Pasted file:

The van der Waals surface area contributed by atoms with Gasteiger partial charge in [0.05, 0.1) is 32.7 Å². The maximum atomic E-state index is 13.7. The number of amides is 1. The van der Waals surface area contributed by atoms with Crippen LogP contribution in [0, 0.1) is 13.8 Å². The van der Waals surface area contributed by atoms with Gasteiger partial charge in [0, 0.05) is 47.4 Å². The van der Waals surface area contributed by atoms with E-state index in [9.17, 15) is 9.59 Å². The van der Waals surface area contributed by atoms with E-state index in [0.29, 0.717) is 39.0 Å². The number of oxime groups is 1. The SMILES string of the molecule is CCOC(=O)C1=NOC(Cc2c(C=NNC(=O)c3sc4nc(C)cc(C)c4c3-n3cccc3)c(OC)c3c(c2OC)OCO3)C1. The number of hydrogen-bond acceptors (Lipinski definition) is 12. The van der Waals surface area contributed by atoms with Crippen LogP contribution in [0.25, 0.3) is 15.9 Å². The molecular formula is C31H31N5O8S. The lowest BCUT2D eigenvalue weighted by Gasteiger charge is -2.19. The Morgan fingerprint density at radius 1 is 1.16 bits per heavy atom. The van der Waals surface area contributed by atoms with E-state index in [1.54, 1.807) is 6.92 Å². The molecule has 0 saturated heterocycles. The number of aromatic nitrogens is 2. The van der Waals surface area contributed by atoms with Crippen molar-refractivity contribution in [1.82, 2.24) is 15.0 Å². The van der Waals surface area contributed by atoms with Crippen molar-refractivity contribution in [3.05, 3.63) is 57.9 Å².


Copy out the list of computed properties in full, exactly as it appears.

The van der Waals surface area contributed by atoms with Gasteiger partial charge in [0.05, 0.1) is 32.7 Å². The maximum atomic E-state index is 13.7. The number of amides is 1. The van der Waals surface area contributed by atoms with Crippen LogP contribution in [0, 0.1) is 13.8 Å². The van der Waals surface area contributed by atoms with Gasteiger partial charge in [0, 0.05) is 47.4 Å². The van der Waals surface area contributed by atoms with E-state index in [9.17, 15) is 9.59 Å². The van der Waals surface area contributed by atoms with E-state index in [0.29, 0.717) is 39.0 Å². The number of oxime groups is 1. The SMILES string of the molecule is CCOC(=O)C1=NOC(Cc2c(C=NNC(=O)c3sc4nc(C)cc(C)c4c3-n3cccc3)c(OC)c3c(c2OC)OCO3)C1. The number of hydrogen-bond acceptors (Lipinski definition) is 12. The van der Waals surface area contributed by atoms with Crippen LogP contribution in [0.25, 0.3) is 15.9 Å². The molecular formula is C31H31N5O8S. The lowest BCUT2D eigenvalue weighted by Gasteiger charge is -2.19. The Morgan fingerprint density at radius 1 is 1.16 bits per heavy atom. The van der Waals surface area contributed by atoms with E-state index in [1.54, 1.807) is 6.92 Å². The molecule has 0 saturated heterocycles. The number of aromatic nitrogens is 2. The van der Waals surface area contributed by atoms with Crippen molar-refractivity contribution in [1.82, 2.24) is 15.0 Å². The van der Waals surface area contributed by atoms with Crippen molar-refractivity contribution in [3.05, 3.63) is 57.9 Å².